4. Encourage the development of platforms or software that allow classroom teachers (and others with firsthand knowledge of students) to create or tailor mobile content.
  5. Promote the creation of mobile content that is relevant to local groups and accessible in local languages. This can be accomplished by inviting local developers to build mobile learning content for their communities.
  6. Advocate for standards that make mobile hardware, software and content accessible to diverse student populations, including students with disabilities.

The commitment to Open Education Resources OER is significant, and will have an impact upon how the market develops. Where will value propositions emerge to support this new education model? Will the MOOC and associated assessment, certification and accreditation charges be the monetisation model? We anticipate a number of disruptive models to emerge to manage the open content conundrum.

The exhortation to developers to not just convert existing content, but to build mobile first content is a very notable recommendation. Responsive web design could well become the defacto development environment for much learning content.

The development of platforms or software to allow teachers to easily create or tailor mobile content clearly echoes the ideas put forward by Clayton Christensen in his work Disrupting Class, and is an area of rich opportunity. While BETT 2013 exhibitors demonstrated many ways of managing and utilising mobile devices in education, neat ways for teachers to create engaging and effective mobile learning or e-learning content were lacking in our view.  Are we about to see the emergence of a new generation of educator focused learning platforms?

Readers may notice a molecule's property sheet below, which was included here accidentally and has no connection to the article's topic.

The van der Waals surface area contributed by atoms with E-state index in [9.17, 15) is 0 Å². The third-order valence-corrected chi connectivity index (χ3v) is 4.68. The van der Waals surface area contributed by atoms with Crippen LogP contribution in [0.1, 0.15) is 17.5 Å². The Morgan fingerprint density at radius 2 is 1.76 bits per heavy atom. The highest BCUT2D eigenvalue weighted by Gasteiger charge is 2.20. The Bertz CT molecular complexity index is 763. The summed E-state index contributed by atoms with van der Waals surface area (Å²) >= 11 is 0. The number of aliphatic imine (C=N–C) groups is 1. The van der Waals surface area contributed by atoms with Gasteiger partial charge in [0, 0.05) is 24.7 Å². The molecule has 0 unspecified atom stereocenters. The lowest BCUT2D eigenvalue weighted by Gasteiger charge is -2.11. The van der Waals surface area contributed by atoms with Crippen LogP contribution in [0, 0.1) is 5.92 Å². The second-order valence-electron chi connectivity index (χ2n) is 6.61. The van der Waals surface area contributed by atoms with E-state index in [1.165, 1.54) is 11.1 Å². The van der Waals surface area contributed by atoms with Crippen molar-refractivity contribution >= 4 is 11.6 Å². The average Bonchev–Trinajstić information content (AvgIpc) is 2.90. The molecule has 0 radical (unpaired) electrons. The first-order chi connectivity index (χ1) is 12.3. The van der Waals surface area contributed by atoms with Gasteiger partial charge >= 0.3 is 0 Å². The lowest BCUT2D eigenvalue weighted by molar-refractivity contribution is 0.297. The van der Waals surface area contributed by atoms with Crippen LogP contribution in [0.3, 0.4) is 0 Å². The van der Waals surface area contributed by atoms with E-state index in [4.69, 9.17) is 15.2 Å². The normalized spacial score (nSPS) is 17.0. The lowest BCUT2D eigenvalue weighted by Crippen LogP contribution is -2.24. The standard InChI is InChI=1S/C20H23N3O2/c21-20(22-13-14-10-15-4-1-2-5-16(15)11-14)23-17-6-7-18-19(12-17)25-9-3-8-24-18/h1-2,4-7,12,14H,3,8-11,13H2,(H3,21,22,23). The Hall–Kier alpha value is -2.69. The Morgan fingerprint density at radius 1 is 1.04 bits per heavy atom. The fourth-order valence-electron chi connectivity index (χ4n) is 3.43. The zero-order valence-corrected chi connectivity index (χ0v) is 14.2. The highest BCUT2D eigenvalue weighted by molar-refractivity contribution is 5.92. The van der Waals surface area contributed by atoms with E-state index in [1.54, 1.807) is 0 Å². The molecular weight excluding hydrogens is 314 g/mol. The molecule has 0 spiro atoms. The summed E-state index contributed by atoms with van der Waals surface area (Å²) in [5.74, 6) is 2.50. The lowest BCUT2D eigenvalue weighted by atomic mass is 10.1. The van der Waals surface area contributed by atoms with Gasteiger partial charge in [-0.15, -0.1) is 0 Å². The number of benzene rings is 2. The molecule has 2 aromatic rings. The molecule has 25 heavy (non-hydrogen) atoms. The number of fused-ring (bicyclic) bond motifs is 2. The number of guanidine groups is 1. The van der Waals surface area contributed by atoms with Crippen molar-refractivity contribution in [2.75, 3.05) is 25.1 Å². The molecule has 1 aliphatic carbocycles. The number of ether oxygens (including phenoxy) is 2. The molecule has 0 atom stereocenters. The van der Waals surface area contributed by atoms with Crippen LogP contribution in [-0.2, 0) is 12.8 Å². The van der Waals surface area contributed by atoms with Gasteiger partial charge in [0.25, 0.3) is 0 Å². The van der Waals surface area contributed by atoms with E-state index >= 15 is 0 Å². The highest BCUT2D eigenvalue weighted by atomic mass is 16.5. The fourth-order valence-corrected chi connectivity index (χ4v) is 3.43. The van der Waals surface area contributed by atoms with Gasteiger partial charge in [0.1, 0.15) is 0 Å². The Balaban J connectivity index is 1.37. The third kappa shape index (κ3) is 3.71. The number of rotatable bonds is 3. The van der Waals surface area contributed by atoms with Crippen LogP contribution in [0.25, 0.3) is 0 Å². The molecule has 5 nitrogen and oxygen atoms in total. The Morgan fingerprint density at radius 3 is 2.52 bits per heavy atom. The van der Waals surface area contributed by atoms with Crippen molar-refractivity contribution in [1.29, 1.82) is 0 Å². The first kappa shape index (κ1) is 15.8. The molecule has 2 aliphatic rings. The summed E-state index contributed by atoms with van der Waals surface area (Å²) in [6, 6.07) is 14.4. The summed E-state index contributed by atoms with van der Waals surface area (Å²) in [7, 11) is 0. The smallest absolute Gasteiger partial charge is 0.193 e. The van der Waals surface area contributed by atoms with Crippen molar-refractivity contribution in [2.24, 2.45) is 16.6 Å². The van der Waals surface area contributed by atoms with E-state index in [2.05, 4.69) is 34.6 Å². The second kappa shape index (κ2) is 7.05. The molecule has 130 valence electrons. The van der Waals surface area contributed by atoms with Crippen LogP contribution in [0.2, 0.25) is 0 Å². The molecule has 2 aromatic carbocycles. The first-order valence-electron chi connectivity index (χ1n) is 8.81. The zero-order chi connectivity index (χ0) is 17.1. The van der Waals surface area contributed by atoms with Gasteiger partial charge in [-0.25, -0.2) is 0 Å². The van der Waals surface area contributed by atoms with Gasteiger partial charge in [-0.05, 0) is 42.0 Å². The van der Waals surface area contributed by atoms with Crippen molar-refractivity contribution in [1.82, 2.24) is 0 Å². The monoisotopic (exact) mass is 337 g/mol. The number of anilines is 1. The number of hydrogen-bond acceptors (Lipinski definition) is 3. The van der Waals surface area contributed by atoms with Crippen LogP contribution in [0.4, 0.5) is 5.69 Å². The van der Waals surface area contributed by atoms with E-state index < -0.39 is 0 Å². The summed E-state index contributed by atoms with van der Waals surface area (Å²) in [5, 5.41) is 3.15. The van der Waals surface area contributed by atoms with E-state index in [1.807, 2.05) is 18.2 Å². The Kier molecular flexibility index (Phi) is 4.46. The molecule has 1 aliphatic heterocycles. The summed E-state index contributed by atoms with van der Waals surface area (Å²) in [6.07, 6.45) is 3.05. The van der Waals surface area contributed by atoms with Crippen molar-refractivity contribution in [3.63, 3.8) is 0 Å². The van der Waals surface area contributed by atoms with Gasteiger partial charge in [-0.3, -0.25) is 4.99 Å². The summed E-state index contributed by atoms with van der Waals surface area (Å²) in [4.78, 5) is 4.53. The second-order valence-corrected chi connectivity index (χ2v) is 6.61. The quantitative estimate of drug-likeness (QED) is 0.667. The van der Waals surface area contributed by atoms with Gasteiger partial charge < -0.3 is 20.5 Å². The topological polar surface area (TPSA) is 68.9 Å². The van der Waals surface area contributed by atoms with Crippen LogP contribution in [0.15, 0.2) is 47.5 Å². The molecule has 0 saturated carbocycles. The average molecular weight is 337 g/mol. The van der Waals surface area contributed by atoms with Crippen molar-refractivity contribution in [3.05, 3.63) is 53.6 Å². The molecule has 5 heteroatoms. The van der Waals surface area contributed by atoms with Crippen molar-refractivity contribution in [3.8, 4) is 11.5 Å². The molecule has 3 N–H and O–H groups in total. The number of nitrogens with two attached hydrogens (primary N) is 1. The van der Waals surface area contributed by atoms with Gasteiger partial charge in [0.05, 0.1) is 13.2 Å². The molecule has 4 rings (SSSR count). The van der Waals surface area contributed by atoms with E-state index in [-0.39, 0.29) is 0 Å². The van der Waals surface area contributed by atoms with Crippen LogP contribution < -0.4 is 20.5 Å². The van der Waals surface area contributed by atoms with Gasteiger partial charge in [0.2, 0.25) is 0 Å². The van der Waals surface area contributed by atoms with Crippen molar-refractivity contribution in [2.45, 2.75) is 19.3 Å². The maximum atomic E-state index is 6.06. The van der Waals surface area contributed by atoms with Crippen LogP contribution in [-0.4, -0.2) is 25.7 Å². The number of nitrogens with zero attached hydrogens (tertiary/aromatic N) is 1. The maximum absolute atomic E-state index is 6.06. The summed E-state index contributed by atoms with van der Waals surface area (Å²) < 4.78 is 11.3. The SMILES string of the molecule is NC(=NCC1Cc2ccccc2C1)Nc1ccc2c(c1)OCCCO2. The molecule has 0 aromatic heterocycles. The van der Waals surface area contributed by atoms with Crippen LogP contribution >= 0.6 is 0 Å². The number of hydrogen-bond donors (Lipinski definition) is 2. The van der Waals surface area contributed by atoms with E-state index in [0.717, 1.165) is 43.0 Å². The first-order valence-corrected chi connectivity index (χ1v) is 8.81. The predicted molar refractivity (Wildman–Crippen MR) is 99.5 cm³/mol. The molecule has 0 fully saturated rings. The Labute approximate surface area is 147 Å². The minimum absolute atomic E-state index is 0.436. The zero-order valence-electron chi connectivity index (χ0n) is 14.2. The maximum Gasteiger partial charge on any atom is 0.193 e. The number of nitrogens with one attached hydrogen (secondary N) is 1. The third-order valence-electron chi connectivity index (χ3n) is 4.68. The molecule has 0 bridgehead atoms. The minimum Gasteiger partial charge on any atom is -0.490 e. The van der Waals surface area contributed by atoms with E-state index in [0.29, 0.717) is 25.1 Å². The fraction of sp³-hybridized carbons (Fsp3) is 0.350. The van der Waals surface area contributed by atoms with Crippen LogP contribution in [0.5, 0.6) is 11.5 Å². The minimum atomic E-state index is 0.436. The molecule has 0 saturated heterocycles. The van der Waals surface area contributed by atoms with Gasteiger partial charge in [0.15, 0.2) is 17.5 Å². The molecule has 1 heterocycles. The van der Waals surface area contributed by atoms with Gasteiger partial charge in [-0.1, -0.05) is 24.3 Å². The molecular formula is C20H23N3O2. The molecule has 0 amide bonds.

Localisation at the local level

The localisation of the creation of learning content is a hugely interesting and significant policy recommendation, it is not just about localising to a language, but to an actual locality. Combining this policy recommendation to the platform to create content at the establishment level further underpins the trend toward teacher and pupil generated content, no doubt in part utilising the power of the mobile device at least in part. This content will of course, while localised be sharable as well as open content.

Mobile MIS for schools 

Other policy recommendations of significance are around the integration of the classroom with the home, the policy recommendation of sharing information with parents about student performance via mobile devices….the mobile orientated school MIS system?


Other policies of note address the real issues around BYOD and inequalities that may emerge, and policy makers need to be aware of this. A strong recommendation to give students ownership of individual devices was made.

Disruption Opportunities Guaranteed

So a series of policy recommendations embedding the mobile device at the heart of learning and education, leveraging technologies to create truly local mobile orientated content, the use of mobile devices to manage learners performance all means the future according to UNESCO is disruptive.

Well worth reading Policy Guidelines for Mobile Learning from UNESCO.